9221 AN IMPORTANT PAIR OF NEO-GOTHIC ARMCHAIRS TO A DESIGN BY G.F. HETSCH Copenhagen. 1844.   Measurements: Height: 38 1/2″ (98 cm) Width: 25 3/4″ (65.5 cm) Depth: 22″ (56 cm)


Of mahogany. Each with toprail of stylized foliate decoration issuing crockets with central finial of lapping leaf form set to either side with shaped circular finials of stylized foliate decoration above a panel filled with pierced quatrefoil inside a circle flanked by half-quatrefoils, the uprights in the form of stylized panelled pilasters with acanthine carving to the capital and with inverted capital to the base issuing from stylized foliate carving circular moulded armrests terminating in lion-head masks, each raised to the front on spreading octagonal upright raised on an inverted stylized acanthine capital, the seat rail set to each corner with foliate paterae, the whole raised on four legs with lapping acanthus carving above a shaped octagonal stem terminating in a peg foot.

The present pair of chairs are the work of the celebrated architect and designer Gustav Friedrich Hetsch. They correspond with a drawing in Hetsch’s hand, now in the collection of the Danish Museum of Applied Art in Copenhagen (figure 1), which shows the design of the chairs and represent the only piece of Neo-Gothic furniture that can with certainty be attributed to Hetsch.

Originally the chairs formed part of a suite supplied for Bernsdorff Castle, the summer residence of Crown Prince Christian of Denmark and bear the stamp of the Danish crown on the underside of the seat rail. The chairs seem likely to have formed part of the refurbishment of the castle undertaken in 1844 by Christian VIII under the supervision of the architect to the crown Jorgen Hansen Koch.

Two chairs of this type, along with a sofa, are in the collection of the Danish Museum of Applied Art, whilst a further example is preserved at the royal residence of Frederiksborg Castle (figure 2). Like the present chairs that example bears the royal monogram to the underside and in addition carries the mark of the Bernsdorff castle.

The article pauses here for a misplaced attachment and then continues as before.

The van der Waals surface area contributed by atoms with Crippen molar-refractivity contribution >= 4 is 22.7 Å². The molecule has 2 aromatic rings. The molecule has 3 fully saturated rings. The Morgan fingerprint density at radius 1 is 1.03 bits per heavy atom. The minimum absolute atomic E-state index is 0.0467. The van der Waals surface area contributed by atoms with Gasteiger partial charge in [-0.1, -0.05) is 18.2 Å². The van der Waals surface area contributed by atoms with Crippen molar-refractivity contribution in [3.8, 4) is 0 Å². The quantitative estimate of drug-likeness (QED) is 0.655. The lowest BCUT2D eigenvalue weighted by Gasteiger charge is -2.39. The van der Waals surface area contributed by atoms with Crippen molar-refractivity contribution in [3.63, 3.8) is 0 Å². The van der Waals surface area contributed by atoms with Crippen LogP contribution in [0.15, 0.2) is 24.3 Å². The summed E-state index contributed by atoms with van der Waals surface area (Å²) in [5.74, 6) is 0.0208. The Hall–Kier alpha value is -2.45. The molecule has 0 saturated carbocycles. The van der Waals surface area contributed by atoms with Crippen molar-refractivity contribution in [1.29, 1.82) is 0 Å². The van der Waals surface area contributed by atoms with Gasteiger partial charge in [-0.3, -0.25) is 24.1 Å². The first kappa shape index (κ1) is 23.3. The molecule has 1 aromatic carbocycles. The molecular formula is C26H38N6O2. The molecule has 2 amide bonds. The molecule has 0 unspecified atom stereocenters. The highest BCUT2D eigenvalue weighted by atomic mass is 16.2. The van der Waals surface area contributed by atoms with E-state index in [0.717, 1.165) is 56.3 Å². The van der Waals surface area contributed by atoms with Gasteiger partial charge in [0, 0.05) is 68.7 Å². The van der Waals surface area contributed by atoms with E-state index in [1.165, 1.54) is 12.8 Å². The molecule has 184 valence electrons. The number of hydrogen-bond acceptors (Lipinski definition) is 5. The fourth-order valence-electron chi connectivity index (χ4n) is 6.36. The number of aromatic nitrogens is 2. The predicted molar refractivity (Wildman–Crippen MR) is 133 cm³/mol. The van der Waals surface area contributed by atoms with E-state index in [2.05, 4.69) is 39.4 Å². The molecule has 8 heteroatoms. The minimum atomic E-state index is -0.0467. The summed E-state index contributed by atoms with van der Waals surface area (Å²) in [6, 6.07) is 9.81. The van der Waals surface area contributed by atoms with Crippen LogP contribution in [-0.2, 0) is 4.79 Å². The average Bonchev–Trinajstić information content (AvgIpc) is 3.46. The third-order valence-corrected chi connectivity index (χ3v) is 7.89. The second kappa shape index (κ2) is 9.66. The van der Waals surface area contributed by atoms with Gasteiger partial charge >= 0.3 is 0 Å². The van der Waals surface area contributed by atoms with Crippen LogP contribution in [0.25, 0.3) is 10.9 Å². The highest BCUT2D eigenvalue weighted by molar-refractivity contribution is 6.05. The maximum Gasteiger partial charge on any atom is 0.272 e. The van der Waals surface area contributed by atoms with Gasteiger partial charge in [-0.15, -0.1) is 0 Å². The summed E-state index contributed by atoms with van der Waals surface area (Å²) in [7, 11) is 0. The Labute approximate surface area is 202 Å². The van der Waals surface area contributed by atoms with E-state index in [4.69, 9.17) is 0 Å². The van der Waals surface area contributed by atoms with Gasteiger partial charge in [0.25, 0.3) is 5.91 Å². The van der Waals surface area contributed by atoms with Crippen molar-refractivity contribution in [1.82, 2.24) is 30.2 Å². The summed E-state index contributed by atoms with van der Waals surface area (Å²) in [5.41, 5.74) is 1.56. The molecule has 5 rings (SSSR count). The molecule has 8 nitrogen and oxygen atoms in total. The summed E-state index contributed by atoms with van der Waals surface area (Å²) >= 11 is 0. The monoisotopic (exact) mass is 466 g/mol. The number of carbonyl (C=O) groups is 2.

Hetsch’s involvement in the royal commission of Bernsdorff reflects his status as a designer to the elite of Danish society, whilst his adoption of the gothic manner illustrates his accomplishment in a wide range of architectural and decorative styles. In the 1830s he had been involved in the gothic restoration of Svanninge Church and Steensgard, at the same time as remaining involved in neo-classical projects such as that of Thorvaldsen’s museum. In the course of his career as an eminent theoretician and teacher at the Danish Royal Academy, where he occupied the post of Professor of Architecture from 1829, Hetsch referred to the gothic among the styles he singled out for praise.

Hetsch was originally born in Stuttgart but travelled widely throughout Europe, training in Paris under the famous architects Charles Percier and J.B. Rondelet, and studying for a time in Rome -experiences which gave Hetsch a European perspective that was to endure throughout his life.  He arrived in Copenhagen at the age of twenty-nine and quickly established a close association with the royal architect C.F. Hansen, who was to become his father-in-law, an association which began with Hetsch acting as assistant on the construction of the Christiansborg Palace in the heart of Copenhagen. This connection gave Hetsch immediate access to the highest levels of Danish society and led to his working on a number of royal commissions. These projects and his long career at the Royal Academy led to Hetsch exercising a considerable influence over the cultural life of Denmark and he became one of Europe’s leading arbiters of taste, making what has been called a legendary contribution to the decorative arts.

Post to
Comments are closed.